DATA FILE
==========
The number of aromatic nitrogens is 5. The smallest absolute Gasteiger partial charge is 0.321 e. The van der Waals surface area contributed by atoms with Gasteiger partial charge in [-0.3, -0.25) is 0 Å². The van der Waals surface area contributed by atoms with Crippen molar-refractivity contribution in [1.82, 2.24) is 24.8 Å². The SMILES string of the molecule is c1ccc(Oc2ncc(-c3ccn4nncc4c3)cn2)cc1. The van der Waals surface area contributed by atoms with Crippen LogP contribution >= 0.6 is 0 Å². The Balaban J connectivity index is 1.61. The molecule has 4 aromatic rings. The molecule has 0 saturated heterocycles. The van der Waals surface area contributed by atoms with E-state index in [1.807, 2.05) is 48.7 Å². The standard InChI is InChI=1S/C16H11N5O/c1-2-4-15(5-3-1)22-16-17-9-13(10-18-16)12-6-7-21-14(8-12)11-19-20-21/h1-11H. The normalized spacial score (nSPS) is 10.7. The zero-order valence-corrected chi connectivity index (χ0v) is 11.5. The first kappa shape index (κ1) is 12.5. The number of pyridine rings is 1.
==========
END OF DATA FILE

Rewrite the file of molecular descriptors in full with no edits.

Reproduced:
The number of aromatic nitrogens is 5. The smallest absolute Gasteiger partial charge is 0.321 e. The van der Waals surface area contributed by atoms with Gasteiger partial charge in [-0.3, -0.25) is 0 Å². The van der Waals surface area contributed by atoms with Crippen molar-refractivity contribution in [1.82, 2.24) is 24.8 Å². The SMILES string of the molecule is c1ccc(Oc2ncc(-c3ccn4nncc4c3)cn2)cc1. The van der Waals surface area contributed by atoms with Crippen LogP contribution >= 0.6 is 0 Å². The Balaban J connectivity index is 1.61. The molecule has 4 aromatic rings. The molecule has 0 saturated heterocycles. The van der Waals surface area contributed by atoms with E-state index in [1.807, 2.05) is 48.7 Å². The standard InChI is InChI=1S/C16H11N5O/c1-2-4-15(5-3-1)22-16-17-9-13(10-18-16)12-6-7-21-14(8-12)11-19-20-21/h1-11H. The normalized spacial score (nSPS) is 10.7. The zero-order valence-corrected chi connectivity index (χ0v) is 11.5. The first kappa shape index (κ1) is 12.5. The number of pyridine rings is 1.